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    7. David Colquhoun

      Professor of Pharmacology, UCL at University College London

      In reply to Laurie Willberg

      You say "The world has embraced Chinese medicine"

      Your capacity for self-delusion seems endless. Most people think of Traditional Chinese Medicine as a relic of the past (which is exactly what it is).

      What has happened is that large numbers of Chinese medicine shops have sprung up on High Streets, where they profit from the gullible and do a certain amount of harm.

      And I have already given a reference to my activities in exposing fraud in regular medicine. In case you didn't read it…

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    8. Shanna Cowell

      logged in via Facebook

      In reply to David Colquhoun

      Here, at least, in US, none of the above mentioned medicinals are allowed because of endangered status and ethical treatment issues; though poaching continues and their use are not as well regulated worldwide unfortunately.
      Are not pharmaceuticals many times derived from plants or animal parts or minerals?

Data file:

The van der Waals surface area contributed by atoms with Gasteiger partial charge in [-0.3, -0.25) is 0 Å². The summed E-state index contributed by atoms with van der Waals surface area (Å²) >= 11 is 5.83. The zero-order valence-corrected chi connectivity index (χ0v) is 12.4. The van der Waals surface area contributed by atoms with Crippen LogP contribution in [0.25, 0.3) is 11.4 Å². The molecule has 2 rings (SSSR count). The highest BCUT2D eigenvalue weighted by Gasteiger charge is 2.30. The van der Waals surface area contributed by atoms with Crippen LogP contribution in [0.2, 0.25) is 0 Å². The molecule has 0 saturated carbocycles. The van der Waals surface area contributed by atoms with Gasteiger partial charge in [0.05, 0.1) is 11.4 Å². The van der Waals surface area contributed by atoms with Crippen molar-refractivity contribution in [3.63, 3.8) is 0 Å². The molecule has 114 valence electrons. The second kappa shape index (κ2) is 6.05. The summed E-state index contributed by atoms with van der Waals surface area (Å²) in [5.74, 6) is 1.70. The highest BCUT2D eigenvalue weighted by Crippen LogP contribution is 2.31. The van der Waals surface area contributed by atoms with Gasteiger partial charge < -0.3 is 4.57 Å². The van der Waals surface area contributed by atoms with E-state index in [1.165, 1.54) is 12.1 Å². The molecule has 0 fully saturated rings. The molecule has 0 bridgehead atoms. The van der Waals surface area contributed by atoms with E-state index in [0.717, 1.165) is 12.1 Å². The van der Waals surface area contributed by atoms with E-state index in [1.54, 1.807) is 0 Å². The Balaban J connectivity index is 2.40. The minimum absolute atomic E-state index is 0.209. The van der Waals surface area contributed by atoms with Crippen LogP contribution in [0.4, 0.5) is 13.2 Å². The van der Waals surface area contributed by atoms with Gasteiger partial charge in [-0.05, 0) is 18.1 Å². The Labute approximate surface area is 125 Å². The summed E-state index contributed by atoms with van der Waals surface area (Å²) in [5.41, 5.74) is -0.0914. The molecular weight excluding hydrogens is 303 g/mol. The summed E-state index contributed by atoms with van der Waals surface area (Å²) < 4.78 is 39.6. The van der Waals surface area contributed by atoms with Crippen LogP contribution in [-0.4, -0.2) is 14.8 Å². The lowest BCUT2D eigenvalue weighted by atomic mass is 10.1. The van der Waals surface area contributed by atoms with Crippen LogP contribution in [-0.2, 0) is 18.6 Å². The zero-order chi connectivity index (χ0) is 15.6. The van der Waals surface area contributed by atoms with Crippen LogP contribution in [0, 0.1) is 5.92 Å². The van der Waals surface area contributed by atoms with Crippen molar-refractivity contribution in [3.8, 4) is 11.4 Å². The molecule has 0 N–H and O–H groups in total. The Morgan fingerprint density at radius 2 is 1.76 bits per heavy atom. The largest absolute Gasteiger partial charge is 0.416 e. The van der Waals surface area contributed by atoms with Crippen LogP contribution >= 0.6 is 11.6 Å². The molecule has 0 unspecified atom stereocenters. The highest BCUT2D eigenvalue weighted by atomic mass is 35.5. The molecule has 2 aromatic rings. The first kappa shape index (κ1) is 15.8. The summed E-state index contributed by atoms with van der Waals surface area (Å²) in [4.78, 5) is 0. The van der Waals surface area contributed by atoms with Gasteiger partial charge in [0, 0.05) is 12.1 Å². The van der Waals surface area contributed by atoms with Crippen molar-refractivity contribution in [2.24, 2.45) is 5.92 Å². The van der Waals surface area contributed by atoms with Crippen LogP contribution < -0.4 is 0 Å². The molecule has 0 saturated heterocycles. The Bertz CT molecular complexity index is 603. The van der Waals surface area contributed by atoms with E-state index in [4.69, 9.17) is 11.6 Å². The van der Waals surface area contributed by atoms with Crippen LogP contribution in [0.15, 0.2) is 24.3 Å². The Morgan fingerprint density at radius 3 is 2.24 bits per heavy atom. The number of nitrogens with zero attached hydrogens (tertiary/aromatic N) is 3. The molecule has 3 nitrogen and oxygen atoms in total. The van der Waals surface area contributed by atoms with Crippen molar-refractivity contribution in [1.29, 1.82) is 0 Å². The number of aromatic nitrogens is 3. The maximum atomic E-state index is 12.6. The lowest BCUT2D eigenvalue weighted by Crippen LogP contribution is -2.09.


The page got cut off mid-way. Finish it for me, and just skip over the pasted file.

Have you considered the chemistry of taste as it applies to phytochemistry?
      Look at the bitter taste and Berberine and all her sisters in plants like Huang Lian and Yin Qin Hao which yields quinine. The science of taste is an emerging discipline which will serve us well in learning about Traditional Herbal Medicines worldwide. I'm not able to find much about possible healing properties of the other tastes.
      Most pharmaceuticals are bitter taste by the way.

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  5. David Stewart

    Writer, civil engineer at Self-employed

    Firstly: the human being (as all life) is an astonishing mechanism, a wonder of physics, chemistry, engineering and information systems. That a few experiments by a couple of scientists fail to prove a hypothesis says much about the hypothesis and the tests. How the the mind, the brain and the human IT system manages our body's health and repair is very poorly understood. Acupuncture may tap into this at a level not yet comprehended.

    Secondly: scientific theory relies on setting hypotheses…

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    1. Craig Morton

      Biomedical Research Scientist

      In reply to David Stewart

      "How the the mind, the brain and the human IT system manages our body's health and repair is very poorly understood. Acupuncture may tap into this at a level not yet comprehended."

      Or it may be garbage.

      And the balance of data between the two options is leaning heavily towards acupuncture being as useful as powdered rhinoceros horn or prayer.

      "Acupuncture as for other alternative health treatments still have much good to offer and are usually of low financial and physiological cost to the…

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    2. David Stewart